### The best way to make sure you don't collide with other aircraft when flying is:

• A.

By dividing the windshields into sections and spending a couple of seconds scanning each section before moving on to the next one

• B.

By using wide, sweeping eye movements to make sure you are always know what's going on all around you

• C.

By listening carefully to the radio transmissions by air traffic controllers and other pilots, and making accurate and frequent position reports yourself

A. By dividing the windshields into sections and spending a couple of seconds scanning each section before moving on to the next one
Explanation
A. Examining a small section of the sky at a time allows you to pick out finer details. Aircraft are tricky to spot until they are very close!

B. Wide sweeping eye movements give an illusion of large portions of the field of view being examined quickly, but you are likely to miss other aircraft that way. Your peripheral vision may pick out moving aircraft more easily this way; however, if an object is moving across your visual field, you're probably not on a collision course with it. Things that are about to collide with you appear to be stationary.

C. Listening to and making your own radio calls is important for overall situation awareness and collision avoidance, but it's still secondary to a proper look out (there is a reson we fly by Visual, not Auditory Flight Rules). Remember that many pilots report their position infrequently, inaccurately or not at all (in fact, a radio is not even required for flight in most of Canada's low-level airspace).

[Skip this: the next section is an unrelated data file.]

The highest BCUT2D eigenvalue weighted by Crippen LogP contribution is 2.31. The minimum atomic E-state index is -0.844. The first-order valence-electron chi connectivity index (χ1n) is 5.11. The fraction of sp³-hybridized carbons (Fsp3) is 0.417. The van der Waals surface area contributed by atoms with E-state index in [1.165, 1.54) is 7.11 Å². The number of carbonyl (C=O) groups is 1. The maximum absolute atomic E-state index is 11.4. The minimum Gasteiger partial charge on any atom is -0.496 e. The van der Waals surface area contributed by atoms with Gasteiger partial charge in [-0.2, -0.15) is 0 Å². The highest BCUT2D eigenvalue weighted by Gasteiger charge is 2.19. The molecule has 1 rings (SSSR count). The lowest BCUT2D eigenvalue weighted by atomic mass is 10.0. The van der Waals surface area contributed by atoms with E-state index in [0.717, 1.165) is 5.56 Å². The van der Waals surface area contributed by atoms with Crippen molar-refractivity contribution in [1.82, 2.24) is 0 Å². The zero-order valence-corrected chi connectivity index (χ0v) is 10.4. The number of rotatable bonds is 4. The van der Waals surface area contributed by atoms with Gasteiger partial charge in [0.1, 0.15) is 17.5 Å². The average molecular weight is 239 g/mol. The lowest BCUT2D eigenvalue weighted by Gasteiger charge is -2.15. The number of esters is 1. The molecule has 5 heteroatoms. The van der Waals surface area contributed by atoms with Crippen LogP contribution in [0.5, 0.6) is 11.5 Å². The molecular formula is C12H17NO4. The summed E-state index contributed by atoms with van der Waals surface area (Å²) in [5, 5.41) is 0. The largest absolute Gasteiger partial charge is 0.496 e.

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• 5.

### You've been doing air exercises for the last hour, and are finding yourself a bit overwhelmed. You need a short break to catch your breath. How do you transfer control of the aircraft from you to your instructor during flight?

• A.

You don't. The instructor always has control, so you didn't have control to begin with.

• B.

Let go of the controls, so it's apparent you're no longer physically flying the plane and tell the instructor "You have control."

• C.

Say to your instructor "You have control" and let go of the yoke and pedals, so the instructor can move them freely.

• D.

Say "You have control" and wait for the instructor to respond "I have control" before letting go of controls.

D. Say "You have control" and wait for the instructor to respond "I have control" before letting go of controls.
Explanation
A. The instructor is always the pilot in command, but he or she is not necessarily physically flying the plane at all times. In fact, most of the time you are the one controlling the plane, to build your skills.

B. Letting go of controls and THEN transferring control verbally is a bad idea! This means no one is flying the plane in between those two actions. (Well, your instructor will likely catch that, since he/she is very aware that you are a student and are expected to make mistakes, but this is not a good habit to build.)

C. Better than the previous option; however, if your instructor (and later in your flying career, your co-pilot) did not hear you or is not ready to take control for any reason, you will again end up in a situation in which no one is flying the plane.

D. Always make sure the person you're transferring control to acknowledges the transfer before assuming that the transfer took place.

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• 6.

### A plane's attitude is the position of the plane with respect to the

• A.

Horizon

• B.

Pilot

• C.

Engine cowling

• D.

Attitude indicator

A. Horizon
Explanation
An attitude is always defined with respect to the horizon. A *movement* is with respect to the pilot.

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• Current Version
• Mar 22, 2023
Quiz Edited by
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• Mar 20, 2012
Quiz Created by
Flighttrainingma